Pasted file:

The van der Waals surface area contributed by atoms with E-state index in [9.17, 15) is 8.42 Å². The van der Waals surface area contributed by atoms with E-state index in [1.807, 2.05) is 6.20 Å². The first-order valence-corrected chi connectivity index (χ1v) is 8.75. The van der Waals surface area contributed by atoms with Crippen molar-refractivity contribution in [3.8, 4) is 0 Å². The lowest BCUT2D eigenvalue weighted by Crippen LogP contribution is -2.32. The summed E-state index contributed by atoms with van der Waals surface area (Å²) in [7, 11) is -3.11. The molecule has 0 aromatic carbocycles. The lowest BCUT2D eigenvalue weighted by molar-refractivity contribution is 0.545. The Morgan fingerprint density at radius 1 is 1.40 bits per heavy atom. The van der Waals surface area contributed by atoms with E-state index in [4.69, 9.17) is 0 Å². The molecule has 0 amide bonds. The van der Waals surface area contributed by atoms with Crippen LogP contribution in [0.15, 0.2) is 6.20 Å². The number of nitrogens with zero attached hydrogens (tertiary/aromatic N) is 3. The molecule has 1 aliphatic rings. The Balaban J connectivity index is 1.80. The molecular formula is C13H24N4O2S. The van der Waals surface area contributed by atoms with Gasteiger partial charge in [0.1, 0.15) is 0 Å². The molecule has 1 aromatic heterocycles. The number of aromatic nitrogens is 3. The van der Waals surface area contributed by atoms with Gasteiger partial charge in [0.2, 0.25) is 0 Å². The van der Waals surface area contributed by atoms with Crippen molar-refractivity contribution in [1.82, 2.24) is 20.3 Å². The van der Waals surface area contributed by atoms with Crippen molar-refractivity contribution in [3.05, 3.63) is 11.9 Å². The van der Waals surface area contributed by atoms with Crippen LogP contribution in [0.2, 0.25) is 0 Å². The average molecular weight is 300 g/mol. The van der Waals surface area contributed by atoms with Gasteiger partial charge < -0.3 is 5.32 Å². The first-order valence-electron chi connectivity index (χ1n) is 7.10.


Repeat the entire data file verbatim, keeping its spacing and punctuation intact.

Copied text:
The van der Waals surface area contributed by atoms with E-state index in [9.17, 15) is 8.42 Å². The van der Waals surface area contributed by atoms with E-state index in [1.807, 2.05) is 6.20 Å². The first-order valence-corrected chi connectivity index (χ1v) is 8.75. The van der Waals surface area contributed by atoms with Crippen molar-refractivity contribution in [3.8, 4) is 0 Å². The lowest BCUT2D eigenvalue weighted by Crippen LogP contribution is -2.32. The summed E-state index contributed by atoms with van der Waals surface area (Å²) in [7, 11) is -3.11. The molecule has 0 aromatic carbocycles. The lowest BCUT2D eigenvalue weighted by molar-refractivity contribution is 0.545. The Morgan fingerprint density at radius 1 is 1.40 bits per heavy atom. The van der Waals surface area contributed by atoms with E-state index in [4.69, 9.17) is 0 Å². The molecule has 0 amide bonds. The van der Waals surface area contributed by atoms with Crippen LogP contribution in [0.15, 0.2) is 6.20 Å². The number of nitrogens with zero attached hydrogens (tertiary/aromatic N) is 3. The molecule has 1 aliphatic rings. The Balaban J connectivity index is 1.80. The molecular formula is C13H24N4O2S. The van der Waals surface area contributed by atoms with Gasteiger partial charge in [0.1, 0.15) is 0 Å². The molecule has 1 aromatic heterocycles. The number of aromatic nitrogens is 3. The van der Waals surface area contributed by atoms with Gasteiger partial charge in [0.2, 0.25) is 0 Å². The van der Waals surface area contributed by atoms with Crippen molar-refractivity contribution in [1.82, 2.24) is 20.3 Å². The van der Waals surface area contributed by atoms with Crippen molar-refractivity contribution in [3.05, 3.63) is 11.9 Å². The van der Waals surface area contributed by atoms with Crippen LogP contribution in [0.2, 0.25) is 0 Å². The average molecular weight is 300 g/mol. The van der Waals surface area contributed by atoms with Gasteiger partial charge < -0.3 is 5.32 Å². The first-order valence-electron chi connectivity index (χ1n) is 7.10.